Mohammad Abdul Rahman Majjou was an internally displaced person (IDP) from Khan al-Assal neighborhood in southeastern Aleppo city who had fled to and been living in al-Atareb city in western rural Aleppo governorate, a city currently under the control of armed opposition factions and Hay’at Tahrir al-Sham (HTS). In May 2023, Mohammad travelled from al-Atareb city to Aleppo city to seek a security settlement from the Syrian regime, so that he could return to his original place of residence, which is in an area under regime control. On June 15, 2023, however, personnel from the Syrian regime’s Military Security Intelligence forces arrested him at his house in Aleppo city. Mohammad, his parents’ only son, who was married with two children, had originally fled Aleppo city for western rural Aleppo governorate to escape the bombardment and clashes between regime forces and armed opposition places which were taking place at the time in the city.
Mohammad’s arrest was carried out without any legal warrant issued by a court or legal authority being presented. Furthermore, no members of Mohammad’s family were informed of his arrest, and he was denied any opportunity to call his family or a lawyer. He was taken to a detention center in Damascus city, and has been classified as forcibly disappeared ever since his arrest.
On August 3, 2023, Mohammad’s family learned that he had died inside a regime detention center in Damascus city. The family learned of Mohammad’s death via informal means, namely through a call by Syrian regime forces personnel. On August 5, his family was able to recover his body in Aleppo city. According to information obtained by the Syrian Network for Human Rights (SNHR), Mohammad Majjou had suffered brutal torture, the marks of which were visible on his body, as well as deliberate denial of food, and poor healthcare during his detention. Despite this, however, Mohammad’s family was unable to demand an investigation into his death or to file a complaint to the public prosecutor due to a well-founded fear of being persecuted themselves by the regime’s security forces for their criticism.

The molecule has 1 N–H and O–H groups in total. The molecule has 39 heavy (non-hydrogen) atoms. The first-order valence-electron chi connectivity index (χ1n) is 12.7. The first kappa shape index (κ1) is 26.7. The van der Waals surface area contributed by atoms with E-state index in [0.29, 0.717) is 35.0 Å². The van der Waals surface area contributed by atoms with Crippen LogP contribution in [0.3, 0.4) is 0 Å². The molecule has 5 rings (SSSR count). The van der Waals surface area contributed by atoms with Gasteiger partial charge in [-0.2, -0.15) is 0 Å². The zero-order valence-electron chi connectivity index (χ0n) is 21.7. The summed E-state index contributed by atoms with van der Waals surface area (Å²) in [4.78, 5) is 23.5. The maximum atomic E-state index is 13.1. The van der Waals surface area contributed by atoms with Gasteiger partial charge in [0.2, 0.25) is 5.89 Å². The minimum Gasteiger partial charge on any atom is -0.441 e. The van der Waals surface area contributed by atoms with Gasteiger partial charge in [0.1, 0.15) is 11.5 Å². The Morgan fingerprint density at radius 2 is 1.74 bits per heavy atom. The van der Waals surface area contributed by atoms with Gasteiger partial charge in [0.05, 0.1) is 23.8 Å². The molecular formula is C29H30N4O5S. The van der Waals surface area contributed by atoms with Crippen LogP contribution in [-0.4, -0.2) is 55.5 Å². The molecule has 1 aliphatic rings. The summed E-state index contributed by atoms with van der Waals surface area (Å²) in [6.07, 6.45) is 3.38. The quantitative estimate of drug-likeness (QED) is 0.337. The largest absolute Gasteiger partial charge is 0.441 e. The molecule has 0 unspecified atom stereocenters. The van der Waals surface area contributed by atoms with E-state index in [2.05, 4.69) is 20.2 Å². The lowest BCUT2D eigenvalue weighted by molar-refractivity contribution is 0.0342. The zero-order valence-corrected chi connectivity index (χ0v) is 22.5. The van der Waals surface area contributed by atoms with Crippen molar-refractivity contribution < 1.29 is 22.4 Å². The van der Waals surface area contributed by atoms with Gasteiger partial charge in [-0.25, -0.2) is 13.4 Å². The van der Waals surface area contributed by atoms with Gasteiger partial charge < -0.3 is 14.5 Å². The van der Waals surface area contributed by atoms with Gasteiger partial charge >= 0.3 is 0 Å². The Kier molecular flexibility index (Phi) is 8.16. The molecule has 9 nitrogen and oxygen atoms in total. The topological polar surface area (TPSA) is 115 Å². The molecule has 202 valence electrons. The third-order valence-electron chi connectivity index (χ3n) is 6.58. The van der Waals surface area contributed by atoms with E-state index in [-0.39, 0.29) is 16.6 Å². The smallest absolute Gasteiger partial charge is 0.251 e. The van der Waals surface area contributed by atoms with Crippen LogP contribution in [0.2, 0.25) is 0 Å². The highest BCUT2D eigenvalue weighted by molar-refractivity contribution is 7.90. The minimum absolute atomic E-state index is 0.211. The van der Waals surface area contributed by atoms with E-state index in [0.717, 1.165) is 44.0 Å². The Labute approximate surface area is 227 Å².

International law strictly prohibits torture and other forms of cruel, degrading, or inhumane torture. The prohibition of torture is a customary rule that cannot be disputed or balanced against other rights or values, even in times of emergency. Violating this rule is a crime according to international criminal law. Those who issued the orders for or assisted in carrying out torture are criminally liable for their actions.
SNHR condemns all arrest and torture practices by Syrian regime forces and all other parties, more especially those inflicted on returning IDPs and refugees. We call for launching an immediate independent investigation into all incidents of arrest and torture that have taken place, particularly this barbaric incident. We also call for all of those involved in such crimes to be held accountable, from the officials issuing the orders to the individuals who carried them out. The findings of these investigations and accountability processes must be made public to the Syrian people. All of those involved in arrest and torture practices over the years must be exposed, while the survivors and victims’ families must be compensated for the gave physical, psychological and emotional trauma inflicted on them.